Surging Oil Drilling in Texas Could Cause Summer Power Shortages
(Bloomberg) -- Texas oil and gas drillers are soaking up more electricity than generators are planning to add by the time power demand peaks next summer.
The amount of surplus electricity, or reserve margin, in the state is forecast to shrink to 8.1 percent of expected demand, according to a report Tuesday from the Electric Reliability Council of Texas Inc. That’s 2.9 percent lower than the grid operator forecast in May.
“ERCOT’s ability to meet Texans’ growing power needs through the record-setting summer of 2018 was supported by the actions taken by power suppliers and consumers,” Chief Executive Officer Bill Magness said in a statement. That will be needed “as we head into another year with tight reserves.”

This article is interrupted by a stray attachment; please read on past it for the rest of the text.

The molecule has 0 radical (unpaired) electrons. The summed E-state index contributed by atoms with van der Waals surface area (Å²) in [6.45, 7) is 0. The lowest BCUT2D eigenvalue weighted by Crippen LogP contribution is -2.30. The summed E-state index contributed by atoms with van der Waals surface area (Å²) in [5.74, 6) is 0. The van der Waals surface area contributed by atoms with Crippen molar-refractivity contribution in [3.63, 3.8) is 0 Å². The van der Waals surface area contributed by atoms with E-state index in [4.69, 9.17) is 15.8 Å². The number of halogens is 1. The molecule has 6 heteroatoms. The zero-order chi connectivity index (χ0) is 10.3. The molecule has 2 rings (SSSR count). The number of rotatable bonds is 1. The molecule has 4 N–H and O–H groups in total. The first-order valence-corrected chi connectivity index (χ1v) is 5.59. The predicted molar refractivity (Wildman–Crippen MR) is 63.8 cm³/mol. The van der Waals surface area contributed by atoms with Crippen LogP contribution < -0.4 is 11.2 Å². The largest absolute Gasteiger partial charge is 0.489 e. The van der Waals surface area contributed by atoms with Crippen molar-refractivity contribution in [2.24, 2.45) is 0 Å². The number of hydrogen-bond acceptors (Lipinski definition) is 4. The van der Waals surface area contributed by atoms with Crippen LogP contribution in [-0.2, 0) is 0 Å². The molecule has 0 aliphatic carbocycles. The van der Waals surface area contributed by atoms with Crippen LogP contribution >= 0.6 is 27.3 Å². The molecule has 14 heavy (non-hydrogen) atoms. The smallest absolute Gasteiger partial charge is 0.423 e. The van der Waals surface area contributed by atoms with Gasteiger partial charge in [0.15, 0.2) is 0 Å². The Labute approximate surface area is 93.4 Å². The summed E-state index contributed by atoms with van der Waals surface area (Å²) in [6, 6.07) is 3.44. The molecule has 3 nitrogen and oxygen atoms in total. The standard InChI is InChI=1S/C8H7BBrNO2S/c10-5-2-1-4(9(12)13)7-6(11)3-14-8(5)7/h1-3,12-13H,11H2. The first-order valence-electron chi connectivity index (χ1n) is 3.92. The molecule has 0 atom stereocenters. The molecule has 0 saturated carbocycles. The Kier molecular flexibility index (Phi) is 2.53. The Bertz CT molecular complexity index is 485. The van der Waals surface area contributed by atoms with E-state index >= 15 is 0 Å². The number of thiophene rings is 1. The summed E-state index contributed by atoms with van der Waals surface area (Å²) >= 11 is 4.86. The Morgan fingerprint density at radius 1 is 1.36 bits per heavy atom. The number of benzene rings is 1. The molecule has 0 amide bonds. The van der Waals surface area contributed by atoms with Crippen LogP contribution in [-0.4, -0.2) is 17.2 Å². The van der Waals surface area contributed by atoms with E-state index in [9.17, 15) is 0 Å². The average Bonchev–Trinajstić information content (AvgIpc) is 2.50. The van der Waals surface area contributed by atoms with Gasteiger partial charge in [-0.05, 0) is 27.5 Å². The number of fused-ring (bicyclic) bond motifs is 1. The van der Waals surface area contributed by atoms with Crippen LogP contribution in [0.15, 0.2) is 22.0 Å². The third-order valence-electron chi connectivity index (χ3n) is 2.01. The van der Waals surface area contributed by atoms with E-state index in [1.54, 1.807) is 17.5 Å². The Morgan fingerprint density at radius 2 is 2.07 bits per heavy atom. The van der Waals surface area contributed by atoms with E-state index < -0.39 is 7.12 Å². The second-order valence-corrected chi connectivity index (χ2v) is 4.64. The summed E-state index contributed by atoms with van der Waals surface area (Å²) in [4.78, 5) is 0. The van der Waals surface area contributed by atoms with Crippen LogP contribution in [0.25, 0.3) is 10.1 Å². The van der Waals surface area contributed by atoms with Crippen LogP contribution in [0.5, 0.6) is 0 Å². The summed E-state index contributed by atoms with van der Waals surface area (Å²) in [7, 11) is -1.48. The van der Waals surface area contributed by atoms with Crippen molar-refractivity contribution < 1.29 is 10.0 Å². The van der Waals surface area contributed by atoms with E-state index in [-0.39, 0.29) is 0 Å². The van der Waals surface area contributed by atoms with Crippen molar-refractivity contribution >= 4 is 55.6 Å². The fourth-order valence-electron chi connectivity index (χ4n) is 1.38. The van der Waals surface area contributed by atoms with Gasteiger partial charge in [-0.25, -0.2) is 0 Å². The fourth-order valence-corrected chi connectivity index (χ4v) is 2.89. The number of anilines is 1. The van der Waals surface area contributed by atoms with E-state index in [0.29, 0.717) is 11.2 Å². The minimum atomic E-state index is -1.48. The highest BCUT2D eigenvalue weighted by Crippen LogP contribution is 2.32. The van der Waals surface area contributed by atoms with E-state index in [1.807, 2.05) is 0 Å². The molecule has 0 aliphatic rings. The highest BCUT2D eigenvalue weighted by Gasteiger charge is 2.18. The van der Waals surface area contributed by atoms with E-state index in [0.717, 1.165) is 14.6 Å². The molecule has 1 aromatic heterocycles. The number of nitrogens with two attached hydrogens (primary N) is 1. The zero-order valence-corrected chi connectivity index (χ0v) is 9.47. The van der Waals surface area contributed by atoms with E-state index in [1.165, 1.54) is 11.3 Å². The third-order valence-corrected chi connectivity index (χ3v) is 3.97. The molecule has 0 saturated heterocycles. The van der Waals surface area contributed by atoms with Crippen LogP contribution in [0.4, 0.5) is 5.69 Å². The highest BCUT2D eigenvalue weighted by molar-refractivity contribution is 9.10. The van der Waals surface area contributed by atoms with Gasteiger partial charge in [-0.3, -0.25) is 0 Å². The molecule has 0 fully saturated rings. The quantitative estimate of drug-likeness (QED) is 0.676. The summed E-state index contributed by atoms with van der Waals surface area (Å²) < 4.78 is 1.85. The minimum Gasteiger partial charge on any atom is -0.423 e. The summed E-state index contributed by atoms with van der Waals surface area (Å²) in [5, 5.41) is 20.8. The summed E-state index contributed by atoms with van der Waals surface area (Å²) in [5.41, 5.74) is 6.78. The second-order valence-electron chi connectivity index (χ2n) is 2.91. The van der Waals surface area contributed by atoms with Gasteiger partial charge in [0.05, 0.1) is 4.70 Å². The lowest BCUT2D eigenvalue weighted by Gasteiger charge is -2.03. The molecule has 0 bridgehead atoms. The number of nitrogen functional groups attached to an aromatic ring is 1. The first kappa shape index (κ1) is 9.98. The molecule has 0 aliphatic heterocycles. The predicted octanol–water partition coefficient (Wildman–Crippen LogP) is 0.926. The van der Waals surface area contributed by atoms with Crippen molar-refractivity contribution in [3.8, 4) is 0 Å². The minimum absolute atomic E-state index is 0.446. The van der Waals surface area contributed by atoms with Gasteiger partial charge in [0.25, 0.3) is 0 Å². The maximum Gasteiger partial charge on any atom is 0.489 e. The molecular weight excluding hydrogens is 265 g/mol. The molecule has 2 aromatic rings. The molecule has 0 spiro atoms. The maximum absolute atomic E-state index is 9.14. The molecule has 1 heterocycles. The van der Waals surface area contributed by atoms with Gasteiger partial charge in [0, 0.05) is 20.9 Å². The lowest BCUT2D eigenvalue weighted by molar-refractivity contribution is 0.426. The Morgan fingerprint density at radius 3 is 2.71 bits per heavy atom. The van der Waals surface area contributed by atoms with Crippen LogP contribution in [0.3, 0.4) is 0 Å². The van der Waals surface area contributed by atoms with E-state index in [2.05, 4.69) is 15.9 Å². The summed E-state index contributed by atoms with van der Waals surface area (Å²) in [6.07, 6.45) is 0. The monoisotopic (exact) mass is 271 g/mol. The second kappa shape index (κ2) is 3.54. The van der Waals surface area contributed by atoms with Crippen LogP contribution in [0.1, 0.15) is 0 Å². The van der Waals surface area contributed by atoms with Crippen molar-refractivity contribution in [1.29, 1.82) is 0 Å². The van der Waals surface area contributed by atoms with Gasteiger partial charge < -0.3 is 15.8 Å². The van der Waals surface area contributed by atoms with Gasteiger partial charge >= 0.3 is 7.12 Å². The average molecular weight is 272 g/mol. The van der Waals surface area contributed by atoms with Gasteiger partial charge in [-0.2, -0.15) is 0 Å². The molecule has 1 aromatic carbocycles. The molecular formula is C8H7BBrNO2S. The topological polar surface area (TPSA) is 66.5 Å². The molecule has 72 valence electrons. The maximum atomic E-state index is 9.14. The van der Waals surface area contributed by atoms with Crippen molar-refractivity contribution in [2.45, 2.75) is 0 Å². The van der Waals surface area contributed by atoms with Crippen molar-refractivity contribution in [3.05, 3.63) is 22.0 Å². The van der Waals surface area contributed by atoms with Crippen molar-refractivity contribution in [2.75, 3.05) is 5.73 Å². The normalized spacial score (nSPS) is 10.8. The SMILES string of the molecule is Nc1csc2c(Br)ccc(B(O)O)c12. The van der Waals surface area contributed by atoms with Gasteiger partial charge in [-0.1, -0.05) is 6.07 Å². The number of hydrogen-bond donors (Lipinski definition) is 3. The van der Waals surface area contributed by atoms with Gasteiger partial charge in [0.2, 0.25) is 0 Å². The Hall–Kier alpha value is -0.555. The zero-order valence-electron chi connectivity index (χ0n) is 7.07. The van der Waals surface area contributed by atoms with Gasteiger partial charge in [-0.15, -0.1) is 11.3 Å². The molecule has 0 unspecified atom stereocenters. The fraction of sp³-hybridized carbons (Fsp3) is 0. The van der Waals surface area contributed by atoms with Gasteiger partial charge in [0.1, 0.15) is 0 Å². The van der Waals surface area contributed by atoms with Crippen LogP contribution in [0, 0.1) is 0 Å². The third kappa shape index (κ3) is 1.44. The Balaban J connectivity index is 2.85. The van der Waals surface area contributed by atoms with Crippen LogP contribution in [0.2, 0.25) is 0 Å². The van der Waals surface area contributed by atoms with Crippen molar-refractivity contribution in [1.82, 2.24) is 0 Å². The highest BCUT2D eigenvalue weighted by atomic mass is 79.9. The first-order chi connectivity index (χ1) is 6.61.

Oil and gas development in West Texas is boosting peak demand of electricity in the region by 8 percent annually through 2023, compared with just 2 percent statewide, the grid operator said. Demand next summer is expected to reach about 74,900 megawatts, or about 1 percent higher than a May forecast and greater than the record 73,500 megawatts set in July.
Prices to deliver electricity during the daytime in July 2019 rose almost 1 percent to $107.60 a megawatt-hour Tuesday, the highest since May 30.
In the following years, new power plants including solar and wind farms will help increase power reserves in Texas, according to the report.
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